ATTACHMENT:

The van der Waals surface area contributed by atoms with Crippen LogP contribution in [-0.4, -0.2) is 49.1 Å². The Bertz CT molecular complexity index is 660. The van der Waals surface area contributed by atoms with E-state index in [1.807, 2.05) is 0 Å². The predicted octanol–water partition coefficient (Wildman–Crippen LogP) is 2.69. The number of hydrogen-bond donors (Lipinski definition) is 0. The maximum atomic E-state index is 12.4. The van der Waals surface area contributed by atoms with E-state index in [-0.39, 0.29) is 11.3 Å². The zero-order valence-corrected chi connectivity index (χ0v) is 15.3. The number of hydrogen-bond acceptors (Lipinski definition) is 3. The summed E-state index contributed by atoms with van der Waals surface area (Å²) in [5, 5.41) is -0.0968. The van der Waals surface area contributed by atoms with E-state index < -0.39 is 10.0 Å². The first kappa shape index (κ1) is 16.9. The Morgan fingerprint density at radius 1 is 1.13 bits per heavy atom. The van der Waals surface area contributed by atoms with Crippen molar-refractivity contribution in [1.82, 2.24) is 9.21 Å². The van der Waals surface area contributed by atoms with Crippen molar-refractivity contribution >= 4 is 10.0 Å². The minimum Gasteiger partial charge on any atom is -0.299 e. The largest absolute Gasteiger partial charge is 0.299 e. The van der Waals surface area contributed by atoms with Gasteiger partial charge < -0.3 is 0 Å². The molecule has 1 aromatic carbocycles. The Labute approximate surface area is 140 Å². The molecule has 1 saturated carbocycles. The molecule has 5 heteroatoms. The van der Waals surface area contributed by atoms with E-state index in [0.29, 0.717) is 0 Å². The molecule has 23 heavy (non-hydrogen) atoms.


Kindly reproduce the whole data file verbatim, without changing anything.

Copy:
The van der Waals surface area contributed by atoms with Crippen LogP contribution in [-0.4, -0.2) is 49.1 Å². The Bertz CT molecular complexity index is 660. The van der Waals surface area contributed by atoms with E-state index in [1.807, 2.05) is 0 Å². The predicted octanol–water partition coefficient (Wildman–Crippen LogP) is 2.69. The number of hydrogen-bond donors (Lipinski definition) is 0. The maximum atomic E-state index is 12.4. The van der Waals surface area contributed by atoms with E-state index in [-0.39, 0.29) is 11.3 Å². The zero-order valence-corrected chi connectivity index (χ0v) is 15.3. The number of hydrogen-bond acceptors (Lipinski definition) is 3. The summed E-state index contributed by atoms with van der Waals surface area (Å²) in [5, 5.41) is -0.0968. The van der Waals surface area contributed by atoms with E-state index < -0.39 is 10.0 Å². The first kappa shape index (κ1) is 16.9. The Morgan fingerprint density at radius 1 is 1.13 bits per heavy atom. The van der Waals surface area contributed by atoms with Crippen molar-refractivity contribution in [1.82, 2.24) is 9.21 Å². The van der Waals surface area contributed by atoms with Crippen molar-refractivity contribution >= 4 is 10.0 Å². The minimum Gasteiger partial charge on any atom is -0.299 e. The largest absolute Gasteiger partial charge is 0.299 e. The van der Waals surface area contributed by atoms with Gasteiger partial charge < -0.3 is 0 Å². The molecule has 1 aromatic carbocycles. The Labute approximate surface area is 140 Å². The molecule has 1 saturated carbocycles. The molecule has 5 heteroatoms. The van der Waals surface area contributed by atoms with E-state index in [0.29, 0.717) is 0 Å². The molecule has 23 heavy (non-hydrogen) atoms.